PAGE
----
Tropical forest growth depends on nitrogen fixing trees – University of Copenhagen

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16 September 2013

Tropical forest growth depends on nitrogen fixing trees

Tropical forest

Young growing tropical forests produce their own fertiliser. A new study published in the journal Nature shows that the recovery of tropical forests critically depends on the presence of tree species from the legume family (the pea family) capable of turning atmospheric nitrogen into fertiliser by a process called nitrogen fixation.

Tropical trees

These tropical forests in the Panama canal zone can regrow rapidly after previous land use due to the presence of nitrogen fixing tree species

A team of researchers studied tropical forest growth by comparing forest biomass across forest patches of different ages in the Agua Salud Project area of the Smithsonian Tropical Research Institute (STRI) in Panama. They also measured how much nitrogen, an essential nutrient for plant growth, was provided by nitrogen fixing trees.  “It takes only 12 years to accumulate 50 000 kg of carbon per hectare. This is 40% of the carbon present in mature forests” says co-author Johannes Ransijn, a PhD-student at the Department of Geosciences and Natural Resource Management at the University of Copenhagen. “This rapid forest growth was only possible because of the nitrogen fixing species; they supplied over 50% of the nitrogen needed”

Leaves

Inga thibaudiana, one of the nitrogen fixing tree species

Only a minority of the trees fix nitrogen, but as nitrogen cycles through the ecosystem, other neighbouring trees can benefit from the extra nitrogen as well. “The proportion of trees that are actually fixing nitrogen is highest in young forest and nitrogen fixing individuals have a strong competitive advantage in young forests” says Johannes Ransijn. “They grow up to nine times faster than non-fixing trees in 5 year old forests”. This advantage decreases when the forest matures and becomes more nitrogen rich, but the nitrogen fixing species differ in their characteristics. "Each tree species fixes nitrogen and carbon differently, so species important at 12 years drop out or become less common at 30 years" says first author Sarah Batterman, a postdoctoral researcher at Princeton University. "If you were to lose a species and it turned out to be essential for a specific time period, fixation might drop dramatically" says Sarah Batterman. “Diversity really matters”.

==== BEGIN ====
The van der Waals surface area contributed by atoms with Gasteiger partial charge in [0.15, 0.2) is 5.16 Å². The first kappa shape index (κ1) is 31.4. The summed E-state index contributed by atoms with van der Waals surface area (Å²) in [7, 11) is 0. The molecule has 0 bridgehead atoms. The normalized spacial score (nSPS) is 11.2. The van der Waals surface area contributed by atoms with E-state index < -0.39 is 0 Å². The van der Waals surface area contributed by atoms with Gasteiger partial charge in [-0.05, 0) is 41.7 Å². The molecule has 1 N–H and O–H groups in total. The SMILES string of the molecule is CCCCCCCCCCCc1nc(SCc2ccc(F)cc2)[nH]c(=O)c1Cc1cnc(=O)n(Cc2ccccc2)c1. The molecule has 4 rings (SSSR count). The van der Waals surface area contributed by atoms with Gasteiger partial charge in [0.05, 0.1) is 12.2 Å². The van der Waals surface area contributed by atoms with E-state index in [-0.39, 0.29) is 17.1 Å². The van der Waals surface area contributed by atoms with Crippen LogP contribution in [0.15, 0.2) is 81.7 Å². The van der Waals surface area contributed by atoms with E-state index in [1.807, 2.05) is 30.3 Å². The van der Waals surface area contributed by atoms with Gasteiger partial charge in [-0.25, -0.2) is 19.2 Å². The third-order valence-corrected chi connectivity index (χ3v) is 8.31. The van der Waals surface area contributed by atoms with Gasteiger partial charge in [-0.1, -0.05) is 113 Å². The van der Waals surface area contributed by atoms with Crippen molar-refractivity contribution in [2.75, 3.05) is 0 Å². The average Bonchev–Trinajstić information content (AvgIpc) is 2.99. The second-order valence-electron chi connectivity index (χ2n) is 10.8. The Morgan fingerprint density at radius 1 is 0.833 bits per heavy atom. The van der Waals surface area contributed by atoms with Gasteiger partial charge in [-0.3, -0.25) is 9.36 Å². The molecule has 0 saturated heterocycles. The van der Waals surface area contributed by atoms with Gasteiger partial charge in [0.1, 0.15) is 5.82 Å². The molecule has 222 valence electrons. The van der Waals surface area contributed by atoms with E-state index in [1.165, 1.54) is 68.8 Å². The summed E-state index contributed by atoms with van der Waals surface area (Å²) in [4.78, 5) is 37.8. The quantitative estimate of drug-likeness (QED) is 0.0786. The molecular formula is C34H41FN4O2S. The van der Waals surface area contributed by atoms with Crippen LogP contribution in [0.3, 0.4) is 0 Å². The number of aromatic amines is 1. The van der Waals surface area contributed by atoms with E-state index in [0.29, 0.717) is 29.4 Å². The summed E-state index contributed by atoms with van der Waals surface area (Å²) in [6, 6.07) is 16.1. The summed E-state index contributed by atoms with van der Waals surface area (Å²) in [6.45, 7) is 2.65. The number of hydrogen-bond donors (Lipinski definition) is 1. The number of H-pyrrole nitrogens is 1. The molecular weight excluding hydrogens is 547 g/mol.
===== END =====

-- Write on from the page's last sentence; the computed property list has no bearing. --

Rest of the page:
The nitrogen fixing ability is critical for the growth of young forests. How forests grow back after exploitation is especially relevant because a large and increasing proportion of global forests is growing on previously deforested land and the new findings are important for the understanding of forests interactions with global climatic change and rising CO2 concentrations.

Johannes Ransjin, IGN, University of Copenhagen

Johannes Ransijn collaborated in this study with lead author Sarah Batterman and Lars Hedin from Princeton University, Michiel van Breugel and Jefferson Hall from STRI and Dylan Craven from Yale University.

Reference:
Batterman, S.A., Hedin, L.O., van Breugel, M., Ransijn, J., Craven, D.J., Hall, J.S. 2013. Key role of symbiotic N2 fixation in tropical forest secondary succession. Nature (online – 15 September 2013). doi:10.1038/nature12525